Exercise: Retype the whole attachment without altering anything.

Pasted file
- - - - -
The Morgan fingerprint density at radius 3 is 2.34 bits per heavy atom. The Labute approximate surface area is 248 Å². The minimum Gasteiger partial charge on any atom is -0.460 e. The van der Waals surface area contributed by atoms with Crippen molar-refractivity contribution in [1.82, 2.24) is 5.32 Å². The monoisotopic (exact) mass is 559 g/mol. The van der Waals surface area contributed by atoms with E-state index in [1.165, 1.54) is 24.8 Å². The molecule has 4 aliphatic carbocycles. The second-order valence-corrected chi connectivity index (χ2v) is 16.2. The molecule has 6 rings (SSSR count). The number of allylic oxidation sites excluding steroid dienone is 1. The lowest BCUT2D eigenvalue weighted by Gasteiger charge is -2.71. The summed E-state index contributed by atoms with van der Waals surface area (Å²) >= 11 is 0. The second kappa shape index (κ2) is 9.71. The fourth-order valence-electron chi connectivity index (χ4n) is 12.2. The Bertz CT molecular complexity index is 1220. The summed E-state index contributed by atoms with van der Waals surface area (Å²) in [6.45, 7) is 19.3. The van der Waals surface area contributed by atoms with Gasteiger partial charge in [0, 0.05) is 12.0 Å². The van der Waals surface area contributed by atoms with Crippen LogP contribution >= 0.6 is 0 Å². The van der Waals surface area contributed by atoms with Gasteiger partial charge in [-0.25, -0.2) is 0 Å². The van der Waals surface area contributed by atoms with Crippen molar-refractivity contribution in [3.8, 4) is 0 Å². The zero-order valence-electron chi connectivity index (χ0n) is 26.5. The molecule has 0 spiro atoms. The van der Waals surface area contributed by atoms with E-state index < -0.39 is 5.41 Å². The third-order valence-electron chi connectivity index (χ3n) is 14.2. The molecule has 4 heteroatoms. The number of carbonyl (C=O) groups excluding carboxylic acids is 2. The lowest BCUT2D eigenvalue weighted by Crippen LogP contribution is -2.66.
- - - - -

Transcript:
The Morgan fingerprint density at radius 3 is 2.34 bits per heavy atom. The Labute approximate surface area is 248 Å². The minimum Gasteiger partial charge on any atom is -0.460 e. The van der Waals surface area contributed by atoms with Crippen molar-refractivity contribution in [1.82, 2.24) is 5.32 Å². The monoisotopic (exact) mass is 559 g/mol. The van der Waals surface area contributed by atoms with E-state index in [1.165, 1.54) is 24.8 Å². The molecule has 4 aliphatic carbocycles. The second-order valence-corrected chi connectivity index (χ2v) is 16.2. The molecule has 6 rings (SSSR count). The number of allylic oxidation sites excluding steroid dienone is 1. The lowest BCUT2D eigenvalue weighted by Gasteiger charge is -2.71. The summed E-state index contributed by atoms with van der Waals surface area (Å²) >= 11 is 0. The second kappa shape index (κ2) is 9.71. The fourth-order valence-electron chi connectivity index (χ4n) is 12.2. The Bertz CT molecular complexity index is 1220. The summed E-state index contributed by atoms with van der Waals surface area (Å²) in [6.45, 7) is 19.3. The van der Waals surface area contributed by atoms with Gasteiger partial charge in [0, 0.05) is 12.0 Å². The van der Waals surface area contributed by atoms with Crippen LogP contribution >= 0.6 is 0 Å². The van der Waals surface area contributed by atoms with Gasteiger partial charge in [-0.25, -0.2) is 0 Å². The van der Waals surface area contributed by atoms with Crippen molar-refractivity contribution in [3.8, 4) is 0 Å². The zero-order valence-electron chi connectivity index (χ0n) is 26.5. The molecule has 0 spiro atoms. The van der Waals surface area contributed by atoms with E-state index < -0.39 is 5.41 Å². The third-order valence-electron chi connectivity index (χ3n) is 14.2. The molecule has 4 heteroatoms. The number of carbonyl (C=O) groups excluding carboxylic acids is 2. The lowest BCUT2D eigenvalue weighted by Crippen LogP contribution is -2.66.